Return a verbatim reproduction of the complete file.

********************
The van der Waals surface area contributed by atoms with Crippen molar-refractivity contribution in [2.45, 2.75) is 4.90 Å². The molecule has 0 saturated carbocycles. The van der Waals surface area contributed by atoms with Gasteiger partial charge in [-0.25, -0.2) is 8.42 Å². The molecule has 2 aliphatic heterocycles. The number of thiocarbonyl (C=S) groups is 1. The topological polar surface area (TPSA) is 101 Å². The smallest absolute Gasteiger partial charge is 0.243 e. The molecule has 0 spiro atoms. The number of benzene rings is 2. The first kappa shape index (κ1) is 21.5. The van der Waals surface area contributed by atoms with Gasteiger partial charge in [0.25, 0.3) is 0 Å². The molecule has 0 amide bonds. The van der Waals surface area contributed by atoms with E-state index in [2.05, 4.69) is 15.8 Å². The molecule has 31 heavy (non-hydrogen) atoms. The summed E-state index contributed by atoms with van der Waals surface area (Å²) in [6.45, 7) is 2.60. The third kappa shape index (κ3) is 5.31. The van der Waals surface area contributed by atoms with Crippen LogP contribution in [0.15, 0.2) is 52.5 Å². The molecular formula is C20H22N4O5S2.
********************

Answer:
The van der Waals surface area contributed by atoms with Crippen molar-refractivity contribution in [2.45, 2.75) is 4.90 Å². The molecule has 0 saturated carbocycles. The van der Waals surface area contributed by atoms with Gasteiger partial charge in [-0.25, -0.2) is 8.42 Å². The molecule has 2 aliphatic heterocycles. The number of thiocarbonyl (C=S) groups is 1. The topological polar surface area (TPSA) is 101 Å². The smallest absolute Gasteiger partial charge is 0.243 e. The molecule has 0 spiro atoms. The number of benzene rings is 2. The first kappa shape index (κ1) is 21.5. The van der Waals surface area contributed by atoms with Gasteiger partial charge in [0.25, 0.3) is 0 Å². The molecule has 0 amide bonds. The van der Waals surface area contributed by atoms with E-state index in [2.05, 4.69) is 15.8 Å². The molecule has 31 heavy (non-hydrogen) atoms. The summed E-state index contributed by atoms with van der Waals surface area (Å²) in [6.45, 7) is 2.60. The third kappa shape index (κ3) is 5.31. The van der Waals surface area contributed by atoms with Crippen LogP contribution in [0.15, 0.2) is 52.5 Å². The molecular formula is C20H22N4O5S2.